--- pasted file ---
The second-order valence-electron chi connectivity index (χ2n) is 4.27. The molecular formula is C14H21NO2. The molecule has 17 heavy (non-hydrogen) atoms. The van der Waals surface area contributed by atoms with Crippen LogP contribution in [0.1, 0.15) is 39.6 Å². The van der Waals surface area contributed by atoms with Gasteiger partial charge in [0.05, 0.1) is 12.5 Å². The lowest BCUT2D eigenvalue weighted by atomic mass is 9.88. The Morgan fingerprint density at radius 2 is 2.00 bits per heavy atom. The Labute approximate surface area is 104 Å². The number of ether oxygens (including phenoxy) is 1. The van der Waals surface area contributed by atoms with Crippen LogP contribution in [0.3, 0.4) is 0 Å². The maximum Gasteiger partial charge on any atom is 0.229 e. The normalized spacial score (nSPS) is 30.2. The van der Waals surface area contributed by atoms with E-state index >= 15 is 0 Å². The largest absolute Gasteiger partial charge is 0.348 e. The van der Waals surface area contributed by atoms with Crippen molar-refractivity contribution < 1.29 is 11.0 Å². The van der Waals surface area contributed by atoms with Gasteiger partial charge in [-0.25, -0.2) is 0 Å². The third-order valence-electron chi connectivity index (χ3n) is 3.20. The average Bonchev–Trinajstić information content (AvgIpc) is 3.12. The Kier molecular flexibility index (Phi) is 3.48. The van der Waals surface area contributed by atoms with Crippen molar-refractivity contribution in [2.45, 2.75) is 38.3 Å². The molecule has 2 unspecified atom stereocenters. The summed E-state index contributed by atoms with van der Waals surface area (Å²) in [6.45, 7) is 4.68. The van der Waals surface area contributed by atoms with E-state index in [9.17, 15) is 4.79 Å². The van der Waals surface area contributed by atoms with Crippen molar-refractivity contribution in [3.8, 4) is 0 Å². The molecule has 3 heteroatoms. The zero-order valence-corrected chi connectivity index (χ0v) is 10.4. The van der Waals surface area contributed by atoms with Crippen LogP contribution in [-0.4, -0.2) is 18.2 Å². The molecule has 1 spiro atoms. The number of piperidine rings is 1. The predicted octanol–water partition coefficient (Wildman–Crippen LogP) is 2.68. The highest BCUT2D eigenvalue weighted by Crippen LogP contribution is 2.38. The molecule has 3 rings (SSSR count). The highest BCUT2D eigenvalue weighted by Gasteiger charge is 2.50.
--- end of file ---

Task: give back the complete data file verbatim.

The second-order valence-electron chi connectivity index (χ2n) is 4.27. The molecular formula is C14H21NO2. The molecule has 17 heavy (non-hydrogen) atoms. The van der Waals surface area contributed by atoms with Crippen LogP contribution in [0.1, 0.15) is 39.6 Å². The van der Waals surface area contributed by atoms with Gasteiger partial charge in [0.05, 0.1) is 12.5 Å². The lowest BCUT2D eigenvalue weighted by atomic mass is 9.88. The Morgan fingerprint density at radius 2 is 2.00 bits per heavy atom. The Labute approximate surface area is 104 Å². The number of ether oxygens (including phenoxy) is 1. The van der Waals surface area contributed by atoms with Crippen LogP contribution in [0.3, 0.4) is 0 Å². The maximum Gasteiger partial charge on any atom is 0.229 e. The normalized spacial score (nSPS) is 30.2. The van der Waals surface area contributed by atoms with E-state index >= 15 is 0 Å². The largest absolute Gasteiger partial charge is 0.348 e. The van der Waals surface area contributed by atoms with Crippen molar-refractivity contribution < 1.29 is 11.0 Å². The van der Waals surface area contributed by atoms with Gasteiger partial charge in [-0.25, -0.2) is 0 Å². The third-order valence-electron chi connectivity index (χ3n) is 3.20. The average Bonchev–Trinajstić information content (AvgIpc) is 3.12. The Kier molecular flexibility index (Phi) is 3.48. The van der Waals surface area contributed by atoms with Crippen molar-refractivity contribution in [2.45, 2.75) is 38.3 Å². The molecule has 2 unspecified atom stereocenters. The summed E-state index contributed by atoms with van der Waals surface area (Å²) in [6.45, 7) is 4.68. The van der Waals surface area contributed by atoms with E-state index in [9.17, 15) is 4.79 Å². The van der Waals surface area contributed by atoms with Crippen molar-refractivity contribution in [3.8, 4) is 0 Å². The molecule has 3 heteroatoms. The zero-order valence-corrected chi connectivity index (χ0v) is 10.4. The van der Waals surface area contributed by atoms with Crippen LogP contribution in [-0.4, -0.2) is 18.2 Å². The molecule has 1 spiro atoms. The number of piperidine rings is 1. The predicted octanol–water partition coefficient (Wildman–Crippen LogP) is 2.68. The highest BCUT2D eigenvalue weighted by Crippen LogP contribution is 2.38. The molecule has 3 rings (SSSR count). The highest BCUT2D eigenvalue weighted by Gasteiger charge is 2.50.